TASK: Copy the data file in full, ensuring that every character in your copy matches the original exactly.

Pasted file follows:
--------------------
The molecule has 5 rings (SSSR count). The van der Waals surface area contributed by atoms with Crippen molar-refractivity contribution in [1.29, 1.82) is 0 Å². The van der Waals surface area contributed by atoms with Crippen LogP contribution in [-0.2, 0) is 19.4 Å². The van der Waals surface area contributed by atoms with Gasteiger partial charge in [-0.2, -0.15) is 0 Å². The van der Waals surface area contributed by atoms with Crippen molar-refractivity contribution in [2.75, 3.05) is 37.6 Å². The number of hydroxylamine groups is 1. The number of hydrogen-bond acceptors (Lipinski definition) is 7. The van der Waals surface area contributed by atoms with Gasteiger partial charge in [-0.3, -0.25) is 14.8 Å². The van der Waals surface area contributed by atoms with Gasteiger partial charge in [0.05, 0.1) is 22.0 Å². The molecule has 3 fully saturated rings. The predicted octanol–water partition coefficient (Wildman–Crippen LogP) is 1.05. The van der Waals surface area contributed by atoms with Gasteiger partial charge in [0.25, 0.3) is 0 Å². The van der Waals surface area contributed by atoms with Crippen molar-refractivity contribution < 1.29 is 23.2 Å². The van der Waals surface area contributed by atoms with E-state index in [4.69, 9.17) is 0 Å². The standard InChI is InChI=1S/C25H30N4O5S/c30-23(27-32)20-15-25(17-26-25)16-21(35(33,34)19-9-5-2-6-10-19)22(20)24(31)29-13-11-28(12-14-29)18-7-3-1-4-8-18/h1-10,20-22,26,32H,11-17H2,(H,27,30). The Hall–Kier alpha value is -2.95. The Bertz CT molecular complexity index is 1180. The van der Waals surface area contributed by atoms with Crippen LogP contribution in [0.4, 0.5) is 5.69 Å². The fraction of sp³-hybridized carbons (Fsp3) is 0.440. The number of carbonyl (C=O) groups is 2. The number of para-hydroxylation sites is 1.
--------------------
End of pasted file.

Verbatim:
The molecule has 5 rings (SSSR count). The van der Waals surface area contributed by atoms with Crippen molar-refractivity contribution in [1.29, 1.82) is 0 Å². The van der Waals surface area contributed by atoms with Crippen LogP contribution in [-0.2, 0) is 19.4 Å². The van der Waals surface area contributed by atoms with Gasteiger partial charge in [-0.2, -0.15) is 0 Å². The van der Waals surface area contributed by atoms with Crippen molar-refractivity contribution in [2.75, 3.05) is 37.6 Å². The number of hydroxylamine groups is 1. The number of hydrogen-bond acceptors (Lipinski definition) is 7. The van der Waals surface area contributed by atoms with Gasteiger partial charge in [-0.3, -0.25) is 14.8 Å². The van der Waals surface area contributed by atoms with Gasteiger partial charge in [0.05, 0.1) is 22.0 Å². The molecule has 3 fully saturated rings. The predicted octanol–water partition coefficient (Wildman–Crippen LogP) is 1.05. The van der Waals surface area contributed by atoms with Gasteiger partial charge in [0.25, 0.3) is 0 Å². The van der Waals surface area contributed by atoms with Crippen molar-refractivity contribution < 1.29 is 23.2 Å². The van der Waals surface area contributed by atoms with E-state index in [4.69, 9.17) is 0 Å². The standard InChI is InChI=1S/C25H30N4O5S/c30-23(27-32)20-15-25(17-26-25)16-21(35(33,34)19-9-5-2-6-10-19)22(20)24(31)29-13-11-28(12-14-29)18-7-3-1-4-8-18/h1-10,20-22,26,32H,11-17H2,(H,27,30). The Hall–Kier alpha value is -2.95. The Bertz CT molecular complexity index is 1180. The van der Waals surface area contributed by atoms with Crippen LogP contribution in [0.4, 0.5) is 5.69 Å². The fraction of sp³-hybridized carbons (Fsp3) is 0.440. The number of carbonyl (C=O) groups is 2. The number of para-hydroxylation sites is 1.